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UNITED STATES v. VOGT

UNITED STATES DISTRICT COURT FOR THE EASTERN DISTRICT OF PENNSYLVANIA


February 3, 1987

UNITED STATES OF AMERICA
v.
WILLIAM B. VOGT

Edmund V. Ludwig, United States District Judge.

The opinion of the court was delivered by: LUDWIG

ORDER - MEMORANDUM

EDMUND V. LUDWIG, UNITED STATES DISTRICT JUDGE

 AND NOW, this 3rd day of February, 1987, defendant's motion for correction and reduction of sentence under Rule 35(a) and (b) is ruled on as follows:

 The transcript of the sentencing proceeding held March 18, 1986 and a copy of this order are directed to be appended to and shall accompany the presentence investigation report and shall be made available to the Bureau of Prisons and the Parole Commission. Otherwise, the motion is denied.

 On January 24, 1986 defendant was found guilty by a jury of filing false individual income tax returns for 1980, 1981, and 1982. 26 U.S.C. ยง 7206(1). On March 18, 1986 he was sentenced to three years imprisonment, five years probation, a fine of $ 10,000 and restitution as determined by the Internal Revenue Service. Bail was revoked, and defendant surrendered himself shortly after sentencing. The mandate of affirmance occurred December 1, 1986. The present motion was filed January 9, 1987 and answered January 14.

 The motion states that defendant's offense has been given a category 5 severity rating because the Parole Commission determined the amount of the tax evasion to be more than $ 100,000 but not more than $ 500,000. According to the motion, that determination was based solely on the presentence investigation report, which said that the Internal Revenue Service had calculated defendant's tax liabilities, interest, and penalties for the three years to be in the total amount of $ 496,334.49. The motion asserts that defendant's projected release date for a category 5 offense is April 14, 1988 and that if the tax evasion were for a lesser amount than $ 100,000, a category 2 severity rating, he would be eligible for release in March, 1987. The motion notes that at sentencing defendant's motion to delete from the presentence report the income tax liability calculations of the Internal Revenue Service - because they were not based on any evidence received at trial- was refused. *fn1" I stated:

 

"So if you're requesting that I not consider such information for the purpose of sentence, I will certainly entertain that request, but I'm not going to direct that something be removed from the report. . . . The report has already been made, but I am disinclined to consider for sentencing purposes information that is not derived from the trial or from evidence that is produced in the sentencing proceeding itself." *fn2" Tr., Mar. 18, 1986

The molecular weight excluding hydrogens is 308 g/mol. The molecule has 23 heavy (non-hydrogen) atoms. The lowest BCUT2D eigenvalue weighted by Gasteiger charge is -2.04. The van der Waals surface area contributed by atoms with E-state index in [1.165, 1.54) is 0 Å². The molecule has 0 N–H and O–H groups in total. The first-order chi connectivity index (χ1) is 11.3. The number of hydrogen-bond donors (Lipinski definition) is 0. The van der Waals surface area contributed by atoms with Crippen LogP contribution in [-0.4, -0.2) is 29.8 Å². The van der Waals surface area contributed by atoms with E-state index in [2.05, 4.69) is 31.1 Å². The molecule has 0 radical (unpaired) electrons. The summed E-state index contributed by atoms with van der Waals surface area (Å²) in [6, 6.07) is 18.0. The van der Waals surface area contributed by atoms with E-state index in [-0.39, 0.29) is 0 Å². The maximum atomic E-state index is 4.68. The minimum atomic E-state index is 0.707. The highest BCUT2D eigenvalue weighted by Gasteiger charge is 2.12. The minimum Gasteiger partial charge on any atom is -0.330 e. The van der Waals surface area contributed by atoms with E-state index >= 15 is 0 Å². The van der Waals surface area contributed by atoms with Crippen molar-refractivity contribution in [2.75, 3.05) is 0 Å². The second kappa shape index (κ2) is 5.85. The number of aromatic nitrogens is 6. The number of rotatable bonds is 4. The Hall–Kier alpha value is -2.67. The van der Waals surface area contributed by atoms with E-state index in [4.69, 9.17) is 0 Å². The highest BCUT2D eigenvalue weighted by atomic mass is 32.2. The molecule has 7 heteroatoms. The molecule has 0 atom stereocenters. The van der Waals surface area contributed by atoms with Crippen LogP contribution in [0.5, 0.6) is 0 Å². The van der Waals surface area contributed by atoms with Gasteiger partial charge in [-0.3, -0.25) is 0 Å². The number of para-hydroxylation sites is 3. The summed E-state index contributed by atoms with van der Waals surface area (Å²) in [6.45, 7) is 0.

The present motion, under Rule 35(a), requests that the "dollar figure" of the amount claimed by the Internal Revenue Service be ordered deleted from the presentence report and that the Parole Commission be instructed not to consider the figure in determining defendant's offense category, citing Kramer v. United States, 798 F.2d 192 (7th Cir. 1986) and United States v. Profaci, Cr. No. 84-215, slip op. (D.N.J., Apr. 25, 1986). *fn3"

 In Kramer, the sentencing judge's statement, upon remand, that he had not considered the I.R.S. estimate of income taxes due was held to be sufficient to satisfy Rule 32(c)(3)(D). The Court of Appeals suggested that the Parole Commission redetermine defendant's parole eligibility and disregard the disputed tax estimate. In that case, defendant was convicted of failure to file - not tax evasion - but the Parole Commission had computed his minimum custody as though he had been sentenced for the latter. *fn4"

 At sentencing, I heard no evidence and did not make a finding as to the amount of defendant's tax liability. With respect to the offense category rating, the Parole Commission should not rely on the sentencing proceeding or the figures set forth in the presentence report. *fn5" It should make an independent determination. *fn6"

 Under Rule 35(b), defendant's motion also seeks a reduction of sentence because of his excellent behavior in prison, the effect of his imprisonment on his family, his age 50, and lack of a prior record. These factors may be considered for parole, but are not enough in my view to justify a sentence reduction in this case. See United States v. Mariano, 646 F.2d 856 (3d Cir. 1981), cert. denied, 454 U.S. 856, 102 S. Ct. 304, 70 L. Ed. 2d 150 (1982).


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